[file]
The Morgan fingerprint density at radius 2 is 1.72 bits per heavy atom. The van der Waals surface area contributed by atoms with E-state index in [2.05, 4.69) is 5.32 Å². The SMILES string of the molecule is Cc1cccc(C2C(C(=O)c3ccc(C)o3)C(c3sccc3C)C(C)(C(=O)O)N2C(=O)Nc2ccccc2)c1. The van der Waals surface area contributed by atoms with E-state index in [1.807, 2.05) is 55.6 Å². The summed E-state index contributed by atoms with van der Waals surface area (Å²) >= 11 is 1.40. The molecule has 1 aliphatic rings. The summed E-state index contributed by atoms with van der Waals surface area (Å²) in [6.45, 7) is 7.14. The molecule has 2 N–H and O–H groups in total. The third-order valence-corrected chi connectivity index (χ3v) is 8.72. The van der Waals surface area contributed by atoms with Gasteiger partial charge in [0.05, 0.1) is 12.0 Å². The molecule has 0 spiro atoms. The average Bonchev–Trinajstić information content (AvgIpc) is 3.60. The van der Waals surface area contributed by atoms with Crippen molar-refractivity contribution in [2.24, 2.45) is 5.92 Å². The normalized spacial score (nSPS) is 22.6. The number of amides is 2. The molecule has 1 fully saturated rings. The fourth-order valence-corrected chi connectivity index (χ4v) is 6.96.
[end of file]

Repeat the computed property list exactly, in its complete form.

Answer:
The Morgan fingerprint density at radius 2 is 1.72 bits per heavy atom. The van der Waals surface area contributed by atoms with E-state index in [2.05, 4.69) is 5.32 Å². The SMILES string of the molecule is Cc1cccc(C2C(C(=O)c3ccc(C)o3)C(c3sccc3C)C(C)(C(=O)O)N2C(=O)Nc2ccccc2)c1. The van der Waals surface area contributed by atoms with E-state index in [1.807, 2.05) is 55.6 Å². The summed E-state index contributed by atoms with van der Waals surface area (Å²) >= 11 is 1.40. The molecule has 1 aliphatic rings. The summed E-state index contributed by atoms with van der Waals surface area (Å²) in [6.45, 7) is 7.14. The molecule has 2 N–H and O–H groups in total. The third-order valence-corrected chi connectivity index (χ3v) is 8.72. The van der Waals surface area contributed by atoms with Gasteiger partial charge in [0.05, 0.1) is 12.0 Å². The molecule has 0 spiro atoms. The average Bonchev–Trinajstić information content (AvgIpc) is 3.60. The van der Waals surface area contributed by atoms with Crippen molar-refractivity contribution in [2.24, 2.45) is 5.92 Å². The normalized spacial score (nSPS) is 22.6. The number of amides is 2. The molecule has 1 fully saturated rings. The fourth-order valence-corrected chi connectivity index (χ4v) is 6.96.